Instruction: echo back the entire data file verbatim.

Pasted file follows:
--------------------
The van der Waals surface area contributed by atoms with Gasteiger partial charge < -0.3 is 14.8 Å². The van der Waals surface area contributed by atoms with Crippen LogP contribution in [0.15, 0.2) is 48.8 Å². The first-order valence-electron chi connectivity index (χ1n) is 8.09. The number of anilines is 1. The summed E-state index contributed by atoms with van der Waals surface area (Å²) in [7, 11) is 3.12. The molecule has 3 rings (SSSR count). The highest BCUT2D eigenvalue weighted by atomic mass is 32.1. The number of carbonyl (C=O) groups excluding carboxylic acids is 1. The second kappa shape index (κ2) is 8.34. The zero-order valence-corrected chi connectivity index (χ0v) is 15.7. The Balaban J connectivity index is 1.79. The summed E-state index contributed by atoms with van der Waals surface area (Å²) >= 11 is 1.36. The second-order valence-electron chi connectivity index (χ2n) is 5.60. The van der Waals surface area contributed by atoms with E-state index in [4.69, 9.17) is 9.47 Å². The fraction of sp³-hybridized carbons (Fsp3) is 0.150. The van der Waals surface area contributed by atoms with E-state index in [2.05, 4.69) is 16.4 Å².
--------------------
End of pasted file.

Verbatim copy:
The van der Waals surface area contributed by atoms with Gasteiger partial charge < -0.3 is 14.8 Å². The van der Waals surface area contributed by atoms with Crippen LogP contribution in [0.15, 0.2) is 48.8 Å². The first-order valence-electron chi connectivity index (χ1n) is 8.09. The number of anilines is 1. The summed E-state index contributed by atoms with van der Waals surface area (Å²) in [7, 11) is 3.12. The molecule has 3 rings (SSSR count). The highest BCUT2D eigenvalue weighted by atomic mass is 32.1. The number of carbonyl (C=O) groups excluding carboxylic acids is 1. The second kappa shape index (κ2) is 8.34. The zero-order valence-corrected chi connectivity index (χ0v) is 15.7. The Balaban J connectivity index is 1.79. The summed E-state index contributed by atoms with van der Waals surface area (Å²) >= 11 is 1.36. The second-order valence-electron chi connectivity index (χ2n) is 5.60. The van der Waals surface area contributed by atoms with E-state index in [4.69, 9.17) is 9.47 Å². The fraction of sp³-hybridized carbons (Fsp3) is 0.150. The van der Waals surface area contributed by atoms with E-state index in [2.05, 4.69) is 16.4 Å².